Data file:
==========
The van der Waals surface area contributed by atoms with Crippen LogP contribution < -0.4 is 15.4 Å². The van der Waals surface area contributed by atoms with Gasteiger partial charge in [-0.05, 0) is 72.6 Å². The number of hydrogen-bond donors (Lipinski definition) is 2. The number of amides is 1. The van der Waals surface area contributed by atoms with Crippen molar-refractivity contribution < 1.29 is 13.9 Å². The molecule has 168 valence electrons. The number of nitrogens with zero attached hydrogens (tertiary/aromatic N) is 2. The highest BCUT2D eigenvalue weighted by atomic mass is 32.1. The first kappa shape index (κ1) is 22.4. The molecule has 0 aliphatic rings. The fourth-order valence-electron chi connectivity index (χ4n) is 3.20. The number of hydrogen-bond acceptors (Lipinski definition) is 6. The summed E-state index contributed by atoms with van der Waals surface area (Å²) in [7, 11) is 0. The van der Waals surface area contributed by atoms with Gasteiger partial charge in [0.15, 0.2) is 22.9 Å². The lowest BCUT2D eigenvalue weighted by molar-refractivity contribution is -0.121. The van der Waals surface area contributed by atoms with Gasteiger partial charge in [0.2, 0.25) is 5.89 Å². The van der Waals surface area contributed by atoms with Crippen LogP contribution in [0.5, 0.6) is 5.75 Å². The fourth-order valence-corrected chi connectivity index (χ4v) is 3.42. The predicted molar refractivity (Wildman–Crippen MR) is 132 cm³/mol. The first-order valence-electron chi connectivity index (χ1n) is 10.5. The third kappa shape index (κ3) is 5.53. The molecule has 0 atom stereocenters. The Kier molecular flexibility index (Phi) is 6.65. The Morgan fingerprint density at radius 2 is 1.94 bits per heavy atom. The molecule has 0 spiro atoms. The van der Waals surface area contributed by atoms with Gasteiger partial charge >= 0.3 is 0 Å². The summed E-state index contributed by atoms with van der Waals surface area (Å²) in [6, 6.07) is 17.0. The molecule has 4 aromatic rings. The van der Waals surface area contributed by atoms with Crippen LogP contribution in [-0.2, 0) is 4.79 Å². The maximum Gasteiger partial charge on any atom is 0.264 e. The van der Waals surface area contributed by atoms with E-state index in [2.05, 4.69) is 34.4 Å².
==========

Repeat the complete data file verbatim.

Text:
The van der Waals surface area contributed by atoms with Crippen LogP contribution < -0.4 is 15.4 Å². The van der Waals surface area contributed by atoms with Gasteiger partial charge in [-0.05, 0) is 72.6 Å². The number of hydrogen-bond donors (Lipinski definition) is 2. The number of amides is 1. The van der Waals surface area contributed by atoms with Crippen molar-refractivity contribution < 1.29 is 13.9 Å². The molecule has 168 valence electrons. The number of nitrogens with zero attached hydrogens (tertiary/aromatic N) is 2. The highest BCUT2D eigenvalue weighted by atomic mass is 32.1. The first kappa shape index (κ1) is 22.4. The molecule has 0 aliphatic rings. The fourth-order valence-electron chi connectivity index (χ4n) is 3.20. The number of hydrogen-bond acceptors (Lipinski definition) is 6. The summed E-state index contributed by atoms with van der Waals surface area (Å²) in [7, 11) is 0. The van der Waals surface area contributed by atoms with Gasteiger partial charge in [0.15, 0.2) is 22.9 Å². The lowest BCUT2D eigenvalue weighted by molar-refractivity contribution is -0.121. The van der Waals surface area contributed by atoms with Gasteiger partial charge in [0.2, 0.25) is 5.89 Å². The van der Waals surface area contributed by atoms with Crippen LogP contribution in [0.5, 0.6) is 5.75 Å². The fourth-order valence-corrected chi connectivity index (χ4v) is 3.42. The predicted molar refractivity (Wildman–Crippen MR) is 132 cm³/mol. The first-order valence-electron chi connectivity index (χ1n) is 10.5. The third kappa shape index (κ3) is 5.53. The molecule has 0 atom stereocenters. The Kier molecular flexibility index (Phi) is 6.65. The Morgan fingerprint density at radius 2 is 1.94 bits per heavy atom. The molecule has 0 spiro atoms. The van der Waals surface area contributed by atoms with Gasteiger partial charge >= 0.3 is 0 Å². The summed E-state index contributed by atoms with van der Waals surface area (Å²) in [6, 6.07) is 17.0. The molecule has 4 aromatic rings. The van der Waals surface area contributed by atoms with Crippen LogP contribution in [-0.2, 0) is 4.79 Å². The maximum Gasteiger partial charge on any atom is 0.264 e. The van der Waals surface area contributed by atoms with E-state index in [2.05, 4.69) is 34.4 Å².